Veterinary care across NI and Britain has changed fundamentally in recent years, with large corporate companies buying up practices.

Between them, a small number of large corporates are believed to account for around half of the veterinary market across the UK.

NI has followed the trend started in England, with many of the larger practices now in the hands of companies such as IVC Evidensia, CVS Group Ltd and VetPartners Ltd. The three companies control large swaths of European veterinary care, with a business model funded by venture capitalists and underpinned by lots of debt.

For a local independent veterinary practice, it is easy to see the incentive to sell. The level of drugs, equipment and fixed costs carried in a well-established business makes it very difficult for a young vet to come in and buy into a partnership, so in many cases, it is the most attractive long-term exit strategy for a senior partner.

Being part of a corporate also delivers buying power for drugs, and provides access to a support network of specialist vets and scientists.

However, in the Republic of Ireland, one of the few veterinary markets where independent vet practices still dominate, there is an ongoing debate on whether corporate ownership will be detrimental for farmers in the long-term.

But what about young vets entering the profession in the UK? The options to buy into a practice are limited – are they destined for a career as an employee of a large company?


Perhaps there is still an opportunity to re-invent the original model of a local vet working closely with farm clients.

In Co Tyrone, two young vets have recently started out on their own, trying to do just that.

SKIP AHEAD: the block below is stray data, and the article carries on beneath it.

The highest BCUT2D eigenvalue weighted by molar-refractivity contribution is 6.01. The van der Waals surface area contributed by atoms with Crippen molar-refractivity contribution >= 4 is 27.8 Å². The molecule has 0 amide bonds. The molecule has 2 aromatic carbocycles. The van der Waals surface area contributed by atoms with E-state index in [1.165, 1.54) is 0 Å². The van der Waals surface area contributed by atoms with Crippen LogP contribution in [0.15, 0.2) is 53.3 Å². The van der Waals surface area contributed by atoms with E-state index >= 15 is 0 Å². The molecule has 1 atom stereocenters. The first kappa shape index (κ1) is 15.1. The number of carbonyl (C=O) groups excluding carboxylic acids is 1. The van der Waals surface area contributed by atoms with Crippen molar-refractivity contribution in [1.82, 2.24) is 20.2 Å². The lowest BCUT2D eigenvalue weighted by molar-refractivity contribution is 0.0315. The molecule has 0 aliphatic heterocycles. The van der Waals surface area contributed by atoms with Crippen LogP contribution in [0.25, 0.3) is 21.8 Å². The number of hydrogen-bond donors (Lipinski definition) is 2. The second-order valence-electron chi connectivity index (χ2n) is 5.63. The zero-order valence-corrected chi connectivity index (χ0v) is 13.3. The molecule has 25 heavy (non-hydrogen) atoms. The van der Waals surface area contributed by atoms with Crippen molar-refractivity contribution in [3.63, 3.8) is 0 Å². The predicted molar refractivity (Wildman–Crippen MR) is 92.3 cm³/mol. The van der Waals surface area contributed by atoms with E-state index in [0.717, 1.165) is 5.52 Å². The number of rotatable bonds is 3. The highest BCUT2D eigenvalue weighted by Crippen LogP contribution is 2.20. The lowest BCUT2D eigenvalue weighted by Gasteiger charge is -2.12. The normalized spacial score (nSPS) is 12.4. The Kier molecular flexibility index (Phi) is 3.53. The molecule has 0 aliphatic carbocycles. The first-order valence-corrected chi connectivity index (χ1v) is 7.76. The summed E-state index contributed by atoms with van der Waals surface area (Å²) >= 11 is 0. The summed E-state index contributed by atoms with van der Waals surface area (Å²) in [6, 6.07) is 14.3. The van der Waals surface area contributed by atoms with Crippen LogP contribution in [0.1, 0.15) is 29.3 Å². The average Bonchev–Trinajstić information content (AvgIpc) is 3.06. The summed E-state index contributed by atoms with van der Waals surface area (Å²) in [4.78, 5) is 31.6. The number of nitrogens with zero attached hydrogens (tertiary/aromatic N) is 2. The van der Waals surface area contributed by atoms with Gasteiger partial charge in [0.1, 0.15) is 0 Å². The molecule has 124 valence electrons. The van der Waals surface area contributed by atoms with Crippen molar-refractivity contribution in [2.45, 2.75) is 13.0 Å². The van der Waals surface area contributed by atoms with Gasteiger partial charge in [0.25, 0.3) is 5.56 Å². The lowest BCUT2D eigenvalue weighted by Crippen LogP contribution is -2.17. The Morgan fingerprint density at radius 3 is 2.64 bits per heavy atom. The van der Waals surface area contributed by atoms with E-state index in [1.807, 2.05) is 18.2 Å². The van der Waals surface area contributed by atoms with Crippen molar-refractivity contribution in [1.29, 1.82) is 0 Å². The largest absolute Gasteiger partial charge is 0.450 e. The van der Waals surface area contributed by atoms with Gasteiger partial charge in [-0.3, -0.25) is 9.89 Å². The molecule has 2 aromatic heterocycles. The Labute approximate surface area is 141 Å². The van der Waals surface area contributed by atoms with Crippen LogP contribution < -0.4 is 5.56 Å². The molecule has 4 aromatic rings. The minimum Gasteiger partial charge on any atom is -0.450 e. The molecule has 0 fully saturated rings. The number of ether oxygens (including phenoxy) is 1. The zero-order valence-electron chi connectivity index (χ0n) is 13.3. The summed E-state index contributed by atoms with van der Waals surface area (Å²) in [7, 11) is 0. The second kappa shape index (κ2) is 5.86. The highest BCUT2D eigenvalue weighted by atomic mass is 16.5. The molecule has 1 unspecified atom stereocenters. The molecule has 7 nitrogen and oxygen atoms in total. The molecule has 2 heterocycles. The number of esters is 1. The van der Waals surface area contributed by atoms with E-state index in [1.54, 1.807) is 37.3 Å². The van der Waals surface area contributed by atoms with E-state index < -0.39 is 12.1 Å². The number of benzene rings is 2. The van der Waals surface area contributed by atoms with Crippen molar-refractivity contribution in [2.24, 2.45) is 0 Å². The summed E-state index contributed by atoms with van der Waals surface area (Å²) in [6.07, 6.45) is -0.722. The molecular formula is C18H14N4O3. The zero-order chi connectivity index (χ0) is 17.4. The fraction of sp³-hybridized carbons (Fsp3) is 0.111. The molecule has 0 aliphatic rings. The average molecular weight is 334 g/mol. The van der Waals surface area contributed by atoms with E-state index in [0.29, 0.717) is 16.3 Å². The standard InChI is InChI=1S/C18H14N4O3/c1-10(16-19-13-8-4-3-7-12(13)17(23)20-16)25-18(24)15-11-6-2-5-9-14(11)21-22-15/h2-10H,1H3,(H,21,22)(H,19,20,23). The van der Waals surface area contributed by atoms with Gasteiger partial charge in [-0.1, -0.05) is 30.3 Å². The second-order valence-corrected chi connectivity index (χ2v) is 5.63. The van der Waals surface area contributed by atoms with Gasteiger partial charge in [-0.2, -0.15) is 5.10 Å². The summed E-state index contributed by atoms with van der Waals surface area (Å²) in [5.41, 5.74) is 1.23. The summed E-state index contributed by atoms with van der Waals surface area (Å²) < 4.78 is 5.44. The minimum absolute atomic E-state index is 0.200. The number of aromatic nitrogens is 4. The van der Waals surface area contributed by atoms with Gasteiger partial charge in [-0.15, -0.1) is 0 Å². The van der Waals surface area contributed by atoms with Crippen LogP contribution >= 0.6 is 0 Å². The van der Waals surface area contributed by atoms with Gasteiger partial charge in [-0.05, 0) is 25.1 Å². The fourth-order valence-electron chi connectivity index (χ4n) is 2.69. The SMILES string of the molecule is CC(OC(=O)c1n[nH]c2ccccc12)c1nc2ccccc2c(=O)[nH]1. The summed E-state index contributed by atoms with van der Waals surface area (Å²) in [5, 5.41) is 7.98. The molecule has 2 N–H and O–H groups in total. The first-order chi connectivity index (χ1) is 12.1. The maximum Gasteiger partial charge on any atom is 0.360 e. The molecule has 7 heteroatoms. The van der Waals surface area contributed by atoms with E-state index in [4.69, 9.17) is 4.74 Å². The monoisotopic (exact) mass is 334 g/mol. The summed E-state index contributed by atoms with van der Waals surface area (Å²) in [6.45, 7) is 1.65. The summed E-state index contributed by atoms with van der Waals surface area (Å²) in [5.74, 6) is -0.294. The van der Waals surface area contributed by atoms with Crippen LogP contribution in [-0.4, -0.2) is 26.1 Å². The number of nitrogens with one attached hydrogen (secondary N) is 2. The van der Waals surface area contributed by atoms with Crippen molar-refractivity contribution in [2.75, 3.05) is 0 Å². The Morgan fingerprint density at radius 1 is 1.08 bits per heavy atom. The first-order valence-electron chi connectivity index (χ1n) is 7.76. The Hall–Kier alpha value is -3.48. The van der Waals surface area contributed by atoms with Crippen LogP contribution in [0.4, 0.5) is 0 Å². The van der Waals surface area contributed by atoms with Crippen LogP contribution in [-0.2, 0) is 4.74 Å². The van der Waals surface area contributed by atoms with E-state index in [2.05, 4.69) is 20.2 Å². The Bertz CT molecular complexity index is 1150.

Stephen Hazelton and Patrick Finnegan are both 28, and graduated from Glasgow University in 2016 and 2017 respectively.

Having worked in various practices, including in New Zealand, they recently decided to start up Farm Vet Services, a dedicated large animal business, operating from bases in Clogher and Templepatrick.

“Setting up our own practice is something we both always wanted to do. It’s hard work. You have to want to be a large animal practice,” Patrick told the Irish Farmers Journal.

Over the years, many vet practices have expanded into potentially higher margin work, such as small animals, while also selling an extensive range of drugs and dosing products. Other small independent vets are very reliant on TB testing.

But the two men are clear that they believe there is a future for a dedicated farm animal vet.

“We don’t want to be a practice that relies too much on TB testing. Our focus is 100% geared to be a service-based farm vet practice. It is the future of veterinary – medicine has to be preventative,” said Patrick.

As well as routine veterinary care, they are keen to work closely with farm clients, whether it is drawing up herd health plans or vaccination programmes, testing faecal samples for fluke and worms, or mastitis prevention work such as teat sealing.

A main area of focus is also breeding and fertility work, from pre-breeding checks through to pregnancy diagnosis.

“We both worked on spring-calving dairy farms in New Zealand. It was a really good experience – we learned a lot and got a different point of view on lots of things,” maintained Patrick.


Over the past few months, the pair have gradually grown their client base, mainly by word of mouth.

But starting any business takes a lot of hard work and determination, and the pair must keep control of costs.

“We are a young business, so we have to keep on top of the bills. We can’t let credit go any more than a month. People understand, and are happy with that,” said Patrick.

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